Crafting Scenes, Part Two: Sequels

NCWA welcomes Gloria Kempton in part two of a two part series.

Just as in real life, we react to dramatic events, in a story, you want to give your character a chance to react, whether the character is you or is fictional. Sequels are important components of any story because they twist and turn the story and take it in a certain direction determined by the character’s reaction.

Just as a scene needs the three elements of intention, journey and collision, the sequel also needs certain elements in order to effectively communicate the character’s reaction. These elements are: emotion, thought, decision, and action.

You or your character react to what just happened in the previous dramatic scene with some emotion; sorrow, anger, terror, joy, frustration, nervousness—there are a myriad of types and intensity of emotions. While the character is processing the emotion, he’s starting to think about what he needs to do to get out of the pain, to fix the problem, whatever it is. The emotion and thought part of the sequel usually take place simultaneously.

The decision part of the sequel is what drives the sequel. By this, I mean that the character’s need to make a decision should be paramount. The story’s plot should be twisting and turning as it moves, and every time the character makes a decision, that’s exactly what starts to happen. The character is responsible for shifting the story line in the sequel so that it moves in a slightly different or very different direction. The pressure to make this decision can cause the character much stress and give the sequel needed tension and suspense.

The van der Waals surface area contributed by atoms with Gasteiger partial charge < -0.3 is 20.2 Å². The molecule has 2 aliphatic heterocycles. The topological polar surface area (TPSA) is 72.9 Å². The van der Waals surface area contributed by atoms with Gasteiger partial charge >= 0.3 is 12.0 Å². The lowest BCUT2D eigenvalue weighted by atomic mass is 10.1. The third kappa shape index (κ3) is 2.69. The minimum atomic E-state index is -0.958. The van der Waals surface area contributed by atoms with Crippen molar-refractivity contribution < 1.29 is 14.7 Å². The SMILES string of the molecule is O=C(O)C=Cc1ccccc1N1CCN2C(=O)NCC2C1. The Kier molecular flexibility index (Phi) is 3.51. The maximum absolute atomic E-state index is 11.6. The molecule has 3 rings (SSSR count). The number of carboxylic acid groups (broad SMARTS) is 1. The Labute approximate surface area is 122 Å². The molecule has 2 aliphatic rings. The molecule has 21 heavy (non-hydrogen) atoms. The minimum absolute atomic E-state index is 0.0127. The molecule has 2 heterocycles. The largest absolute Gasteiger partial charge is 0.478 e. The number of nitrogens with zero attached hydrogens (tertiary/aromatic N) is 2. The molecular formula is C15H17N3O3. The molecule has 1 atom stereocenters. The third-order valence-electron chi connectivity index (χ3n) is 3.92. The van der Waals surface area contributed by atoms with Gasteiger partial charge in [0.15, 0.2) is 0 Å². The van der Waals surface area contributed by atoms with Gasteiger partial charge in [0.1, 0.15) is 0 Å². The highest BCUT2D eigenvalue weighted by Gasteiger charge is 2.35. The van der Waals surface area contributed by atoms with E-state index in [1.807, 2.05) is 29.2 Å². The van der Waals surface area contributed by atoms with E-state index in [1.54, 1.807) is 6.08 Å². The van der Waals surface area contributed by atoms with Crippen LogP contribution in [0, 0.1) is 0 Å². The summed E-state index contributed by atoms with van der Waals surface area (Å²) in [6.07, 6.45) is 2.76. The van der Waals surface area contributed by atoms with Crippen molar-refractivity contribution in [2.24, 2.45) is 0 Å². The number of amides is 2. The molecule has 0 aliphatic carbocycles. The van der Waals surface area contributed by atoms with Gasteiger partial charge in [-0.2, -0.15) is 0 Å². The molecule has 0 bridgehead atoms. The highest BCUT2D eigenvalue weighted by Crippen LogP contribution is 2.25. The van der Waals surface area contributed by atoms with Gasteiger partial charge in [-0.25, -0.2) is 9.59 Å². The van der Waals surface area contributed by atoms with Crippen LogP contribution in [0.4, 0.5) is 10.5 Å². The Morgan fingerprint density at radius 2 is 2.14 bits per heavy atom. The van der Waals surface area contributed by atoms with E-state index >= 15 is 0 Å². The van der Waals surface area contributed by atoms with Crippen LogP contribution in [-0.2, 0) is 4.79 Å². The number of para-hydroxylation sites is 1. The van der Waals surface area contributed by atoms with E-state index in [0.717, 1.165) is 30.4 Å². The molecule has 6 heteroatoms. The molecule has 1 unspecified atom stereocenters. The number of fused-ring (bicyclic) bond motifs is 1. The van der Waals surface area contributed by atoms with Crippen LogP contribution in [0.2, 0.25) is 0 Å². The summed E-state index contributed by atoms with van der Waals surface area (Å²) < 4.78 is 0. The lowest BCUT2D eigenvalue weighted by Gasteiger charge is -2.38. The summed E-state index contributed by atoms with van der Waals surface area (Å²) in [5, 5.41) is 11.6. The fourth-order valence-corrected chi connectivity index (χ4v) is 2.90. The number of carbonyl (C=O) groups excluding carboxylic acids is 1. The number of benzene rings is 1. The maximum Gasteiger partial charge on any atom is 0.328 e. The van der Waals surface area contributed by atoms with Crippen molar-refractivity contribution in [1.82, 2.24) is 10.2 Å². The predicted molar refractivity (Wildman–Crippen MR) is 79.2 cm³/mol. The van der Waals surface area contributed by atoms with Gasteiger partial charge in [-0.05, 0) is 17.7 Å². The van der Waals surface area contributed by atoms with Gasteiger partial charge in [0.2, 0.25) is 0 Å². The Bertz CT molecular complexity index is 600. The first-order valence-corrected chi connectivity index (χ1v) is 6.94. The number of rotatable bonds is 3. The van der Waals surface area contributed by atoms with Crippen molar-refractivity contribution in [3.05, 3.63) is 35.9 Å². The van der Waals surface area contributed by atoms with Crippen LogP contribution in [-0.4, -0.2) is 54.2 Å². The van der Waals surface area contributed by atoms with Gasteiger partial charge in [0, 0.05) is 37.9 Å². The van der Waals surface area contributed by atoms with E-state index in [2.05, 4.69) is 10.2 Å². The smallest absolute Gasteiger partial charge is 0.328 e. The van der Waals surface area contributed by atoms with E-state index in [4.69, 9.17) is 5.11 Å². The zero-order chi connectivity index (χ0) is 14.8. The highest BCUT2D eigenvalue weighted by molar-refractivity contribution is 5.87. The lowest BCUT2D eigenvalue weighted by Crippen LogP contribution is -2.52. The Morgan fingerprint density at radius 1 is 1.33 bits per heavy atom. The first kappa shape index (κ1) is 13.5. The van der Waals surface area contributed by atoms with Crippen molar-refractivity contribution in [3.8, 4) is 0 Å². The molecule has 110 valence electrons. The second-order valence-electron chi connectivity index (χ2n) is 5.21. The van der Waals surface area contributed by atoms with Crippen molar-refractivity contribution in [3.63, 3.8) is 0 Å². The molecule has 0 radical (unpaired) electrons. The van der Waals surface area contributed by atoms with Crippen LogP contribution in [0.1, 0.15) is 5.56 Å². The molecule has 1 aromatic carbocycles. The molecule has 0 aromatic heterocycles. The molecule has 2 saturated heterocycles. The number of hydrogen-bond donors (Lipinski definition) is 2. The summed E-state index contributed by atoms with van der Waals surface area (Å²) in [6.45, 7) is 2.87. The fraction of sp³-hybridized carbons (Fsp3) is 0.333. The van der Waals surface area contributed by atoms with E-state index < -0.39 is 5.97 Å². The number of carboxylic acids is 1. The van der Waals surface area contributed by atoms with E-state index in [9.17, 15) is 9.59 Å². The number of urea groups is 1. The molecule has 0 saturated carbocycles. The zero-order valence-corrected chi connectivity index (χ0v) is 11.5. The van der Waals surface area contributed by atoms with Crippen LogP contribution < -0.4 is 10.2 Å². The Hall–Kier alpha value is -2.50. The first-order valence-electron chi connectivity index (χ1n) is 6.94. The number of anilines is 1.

The action part of the sequel can occur right after the decision or even later in the next chapter or scene or several scenes later. The character makes the decision which leads to action which twists the story line and moves it forward. If your story is strongly character driven, the character’s decisions will usually create some kind of internal transformation. This is how you show who the character is becoming as the story events unfold; how he reacts to the dramatic events in his life and the kinds of decisions he makes as a result.

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Gloria Kempton will be speaking at NCWA’s meeting tonight.

She is the author of eight nonfiction books, two novels, and hundreds of short stories and articles published in a number of national magazines including Writer’s Digest.  Gloria coaches writers one-on-one on any aspect of fiction, nonfiction, or the writing life and has taught at writing conferences all over the country including the Maui writers conference.  She was the managing editor of two magazines and was a freelance book editor for nine major publishers.  She currently instructs online courses for www.writersonlineworkshops.com and www.writers.com.
Website:www.writersrecharge.com

 

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